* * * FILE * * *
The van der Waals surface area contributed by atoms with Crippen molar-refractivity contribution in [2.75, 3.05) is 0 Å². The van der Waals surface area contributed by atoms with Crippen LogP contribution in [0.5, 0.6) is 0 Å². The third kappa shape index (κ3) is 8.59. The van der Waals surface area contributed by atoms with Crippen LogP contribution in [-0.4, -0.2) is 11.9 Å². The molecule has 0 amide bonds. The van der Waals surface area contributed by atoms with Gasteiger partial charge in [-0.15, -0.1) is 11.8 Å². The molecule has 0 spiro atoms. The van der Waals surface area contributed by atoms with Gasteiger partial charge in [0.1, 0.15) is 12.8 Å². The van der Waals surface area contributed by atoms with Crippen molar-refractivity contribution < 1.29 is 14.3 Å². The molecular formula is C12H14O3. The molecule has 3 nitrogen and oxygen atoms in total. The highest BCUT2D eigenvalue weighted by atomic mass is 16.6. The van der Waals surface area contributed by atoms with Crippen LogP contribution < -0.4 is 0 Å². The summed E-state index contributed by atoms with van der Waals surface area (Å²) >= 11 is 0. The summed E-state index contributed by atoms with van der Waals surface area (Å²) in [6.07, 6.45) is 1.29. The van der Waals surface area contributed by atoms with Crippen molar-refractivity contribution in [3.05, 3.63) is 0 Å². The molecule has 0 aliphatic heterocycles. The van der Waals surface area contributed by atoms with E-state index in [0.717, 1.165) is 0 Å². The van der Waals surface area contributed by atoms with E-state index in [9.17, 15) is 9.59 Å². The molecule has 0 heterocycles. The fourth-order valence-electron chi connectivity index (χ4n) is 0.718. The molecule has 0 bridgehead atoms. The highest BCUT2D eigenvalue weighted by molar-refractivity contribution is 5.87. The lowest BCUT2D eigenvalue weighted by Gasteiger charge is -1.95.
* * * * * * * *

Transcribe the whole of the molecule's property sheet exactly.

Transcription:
The van der Waals surface area contributed by atoms with Crippen molar-refractivity contribution in [2.75, 3.05) is 0 Å². The van der Waals surface area contributed by atoms with Crippen LogP contribution in [0.5, 0.6) is 0 Å². The third kappa shape index (κ3) is 8.59. The van der Waals surface area contributed by atoms with Crippen LogP contribution in [-0.4, -0.2) is 11.9 Å². The molecule has 0 amide bonds. The van der Waals surface area contributed by atoms with Gasteiger partial charge in [-0.15, -0.1) is 11.8 Å². The molecule has 0 spiro atoms. The van der Waals surface area contributed by atoms with Gasteiger partial charge in [0.1, 0.15) is 12.8 Å². The van der Waals surface area contributed by atoms with Crippen molar-refractivity contribution < 1.29 is 14.3 Å². The molecular formula is C12H14O3. The molecule has 3 nitrogen and oxygen atoms in total. The highest BCUT2D eigenvalue weighted by atomic mass is 16.6. The van der Waals surface area contributed by atoms with Crippen LogP contribution < -0.4 is 0 Å². The summed E-state index contributed by atoms with van der Waals surface area (Å²) >= 11 is 0. The summed E-state index contributed by atoms with van der Waals surface area (Å²) in [6.07, 6.45) is 1.29. The van der Waals surface area contributed by atoms with Crippen molar-refractivity contribution in [3.05, 3.63) is 0 Å². The molecule has 0 aliphatic heterocycles. The van der Waals surface area contributed by atoms with E-state index in [0.717, 1.165) is 0 Å². The van der Waals surface area contributed by atoms with E-state index in [9.17, 15) is 9.59 Å². The molecule has 0 heterocycles. The fourth-order valence-electron chi connectivity index (χ4n) is 0.718. The molecule has 0 bridgehead atoms. The highest BCUT2D eigenvalue weighted by molar-refractivity contribution is 5.87. The lowest BCUT2D eigenvalue weighted by Gasteiger charge is -1.95.